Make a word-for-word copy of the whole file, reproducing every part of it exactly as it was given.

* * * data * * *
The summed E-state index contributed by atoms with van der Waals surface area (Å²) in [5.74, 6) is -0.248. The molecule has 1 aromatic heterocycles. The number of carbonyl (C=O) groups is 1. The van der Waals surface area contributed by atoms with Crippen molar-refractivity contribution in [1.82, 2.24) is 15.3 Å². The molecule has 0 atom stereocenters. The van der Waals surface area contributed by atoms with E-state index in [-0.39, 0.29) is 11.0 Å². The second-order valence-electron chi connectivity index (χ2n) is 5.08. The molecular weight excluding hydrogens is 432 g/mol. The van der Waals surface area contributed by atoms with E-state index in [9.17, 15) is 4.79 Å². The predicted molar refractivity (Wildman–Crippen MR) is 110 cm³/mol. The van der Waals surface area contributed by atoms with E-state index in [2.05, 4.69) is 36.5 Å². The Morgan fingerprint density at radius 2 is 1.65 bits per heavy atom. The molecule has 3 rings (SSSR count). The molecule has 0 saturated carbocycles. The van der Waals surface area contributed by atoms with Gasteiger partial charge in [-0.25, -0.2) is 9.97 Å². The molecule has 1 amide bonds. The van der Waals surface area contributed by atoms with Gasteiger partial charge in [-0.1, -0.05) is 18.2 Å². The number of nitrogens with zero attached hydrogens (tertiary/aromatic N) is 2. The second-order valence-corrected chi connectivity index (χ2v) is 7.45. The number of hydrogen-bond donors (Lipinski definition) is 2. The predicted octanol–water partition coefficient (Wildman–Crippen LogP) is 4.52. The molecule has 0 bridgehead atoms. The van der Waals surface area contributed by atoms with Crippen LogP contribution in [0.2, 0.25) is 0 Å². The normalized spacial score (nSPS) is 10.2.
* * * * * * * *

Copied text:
The summed E-state index contributed by atoms with van der Waals surface area (Å²) in [5.74, 6) is -0.248. The molecule has 1 aromatic heterocycles. The number of carbonyl (C=O) groups is 1. The van der Waals surface area contributed by atoms with Crippen molar-refractivity contribution in [1.82, 2.24) is 15.3 Å². The molecule has 0 atom stereocenters. The van der Waals surface area contributed by atoms with E-state index in [-0.39, 0.29) is 11.0 Å². The second-order valence-electron chi connectivity index (χ2n) is 5.08. The molecular weight excluding hydrogens is 432 g/mol. The van der Waals surface area contributed by atoms with E-state index in [9.17, 15) is 4.79 Å². The predicted molar refractivity (Wildman–Crippen MR) is 110 cm³/mol. The van der Waals surface area contributed by atoms with E-state index in [2.05, 4.69) is 36.5 Å². The Morgan fingerprint density at radius 2 is 1.65 bits per heavy atom. The molecule has 3 rings (SSSR count). The molecule has 0 saturated carbocycles. The van der Waals surface area contributed by atoms with Gasteiger partial charge in [-0.25, -0.2) is 9.97 Å². The molecule has 1 amide bonds. The van der Waals surface area contributed by atoms with Gasteiger partial charge in [-0.1, -0.05) is 18.2 Å². The number of nitrogens with zero attached hydrogens (tertiary/aromatic N) is 2. The second-order valence-corrected chi connectivity index (χ2v) is 7.45. The number of hydrogen-bond donors (Lipinski definition) is 2. The predicted octanol–water partition coefficient (Wildman–Crippen LogP) is 4.52. The molecule has 0 bridgehead atoms. The van der Waals surface area contributed by atoms with Crippen LogP contribution in [0.2, 0.25) is 0 Å². The normalized spacial score (nSPS) is 10.2.